Retired education assistant Lisa Fairney organized a lunchtime demonstration of support for striking teachers on Friday at Five Corners in Chilliwack.
It was the recent B.C. government offer of $40 to parents that did it.
“I think it was the straw that broke the camel’s back for me,” she said.
“That $40 is not about education — it’s about babysitting and buying off the parents.”
The offer to B.C. parents is a contingency, to cover childcare for each student under 13, should the strike drag on into the fall.
Parents can apply for the $40 online, starting Sept. 2.
Fairney was an EA for 25 years in the school district, working at first with a severely deaf student.
But the work became “too chaotic” for her, with bulging class sizes, and more students with special needs.
“It’s one of the reasons why I retired. I had to piggyback too many students. It’s hard to teach when some students are throwing chairs or threatening others with scissors.”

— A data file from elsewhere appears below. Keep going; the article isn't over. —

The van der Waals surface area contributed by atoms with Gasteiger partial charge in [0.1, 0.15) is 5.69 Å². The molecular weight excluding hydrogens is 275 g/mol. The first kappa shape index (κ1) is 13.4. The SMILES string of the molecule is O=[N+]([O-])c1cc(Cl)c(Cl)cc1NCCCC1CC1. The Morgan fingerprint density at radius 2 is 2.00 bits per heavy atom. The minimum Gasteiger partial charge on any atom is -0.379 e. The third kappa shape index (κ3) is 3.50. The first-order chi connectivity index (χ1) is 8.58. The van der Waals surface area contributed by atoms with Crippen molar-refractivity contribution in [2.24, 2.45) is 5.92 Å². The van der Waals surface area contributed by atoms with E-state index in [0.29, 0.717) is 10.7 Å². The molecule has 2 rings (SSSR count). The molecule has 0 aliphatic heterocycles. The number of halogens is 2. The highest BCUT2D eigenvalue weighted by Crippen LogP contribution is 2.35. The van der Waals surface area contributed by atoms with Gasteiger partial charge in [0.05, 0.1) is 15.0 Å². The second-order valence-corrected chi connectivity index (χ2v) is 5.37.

So the key issues at stake are much more complex than just what teachers are paid, Fairney said.
“The negotiations will again I hope. I’m being optimistic.”
The labour action led to rotating strikes over several weeks in May and June, before classes were interrupted two weeks early with a full-scale walk-out.
A dozen years of battling over teacher contracts is simply too long.
That’s the point teacher and parent Monique Lousier sought to make with her neon-green sign that read: “12 years of fighting is too long!”
She held it up for all to see as traffic passed the little lunchtime demonstration at Five Corners Friday.
It had two photos of her son, one as a newborn, and the other at age 12 to show how long teachers have been grappling with these issues.
It was in 2002, Lousier remembered, when the BC Liberal Government stripped the classroom size and composition language out of the teachers’ contracts, and it changed things for good.
“What I want people to understand is that our union is not like other public sector unions,” she said. “No other union fights for our clients like this. Our clients have no voice, because they are children. We’re fighting for the kids.”